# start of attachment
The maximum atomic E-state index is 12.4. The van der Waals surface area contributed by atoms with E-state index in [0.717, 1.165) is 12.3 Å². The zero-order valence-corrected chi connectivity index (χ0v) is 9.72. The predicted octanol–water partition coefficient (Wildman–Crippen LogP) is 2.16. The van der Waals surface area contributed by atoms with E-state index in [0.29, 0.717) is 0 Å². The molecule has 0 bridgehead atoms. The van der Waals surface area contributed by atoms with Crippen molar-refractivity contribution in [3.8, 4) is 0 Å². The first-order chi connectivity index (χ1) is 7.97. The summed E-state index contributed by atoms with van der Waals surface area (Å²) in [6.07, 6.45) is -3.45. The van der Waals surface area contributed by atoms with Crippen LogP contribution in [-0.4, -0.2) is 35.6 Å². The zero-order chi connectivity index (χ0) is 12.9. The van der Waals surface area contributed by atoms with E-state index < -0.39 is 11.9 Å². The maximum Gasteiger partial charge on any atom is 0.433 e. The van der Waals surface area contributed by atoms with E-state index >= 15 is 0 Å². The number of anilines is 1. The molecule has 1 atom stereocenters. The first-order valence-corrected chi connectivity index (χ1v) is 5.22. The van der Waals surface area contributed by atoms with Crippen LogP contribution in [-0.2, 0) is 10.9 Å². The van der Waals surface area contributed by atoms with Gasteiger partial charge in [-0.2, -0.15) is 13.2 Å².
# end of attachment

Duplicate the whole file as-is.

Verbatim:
The maximum atomic E-state index is 12.4. The van der Waals surface area contributed by atoms with E-state index in [0.717, 1.165) is 12.3 Å². The zero-order valence-corrected chi connectivity index (χ0v) is 9.72. The predicted octanol–water partition coefficient (Wildman–Crippen LogP) is 2.16. The van der Waals surface area contributed by atoms with E-state index in [0.29, 0.717) is 0 Å². The molecule has 0 bridgehead atoms. The van der Waals surface area contributed by atoms with Crippen molar-refractivity contribution in [3.8, 4) is 0 Å². The first-order chi connectivity index (χ1) is 7.97. The summed E-state index contributed by atoms with van der Waals surface area (Å²) in [6.07, 6.45) is -3.45. The van der Waals surface area contributed by atoms with Crippen LogP contribution in [-0.4, -0.2) is 35.6 Å². The zero-order chi connectivity index (χ0) is 12.9. The van der Waals surface area contributed by atoms with E-state index < -0.39 is 11.9 Å². The maximum Gasteiger partial charge on any atom is 0.433 e. The van der Waals surface area contributed by atoms with E-state index >= 15 is 0 Å². The number of anilines is 1. The molecule has 1 atom stereocenters. The first-order valence-corrected chi connectivity index (χ1v) is 5.22. The van der Waals surface area contributed by atoms with Crippen LogP contribution in [-0.2, 0) is 10.9 Å². The van der Waals surface area contributed by atoms with Gasteiger partial charge in [-0.2, -0.15) is 13.2 Å².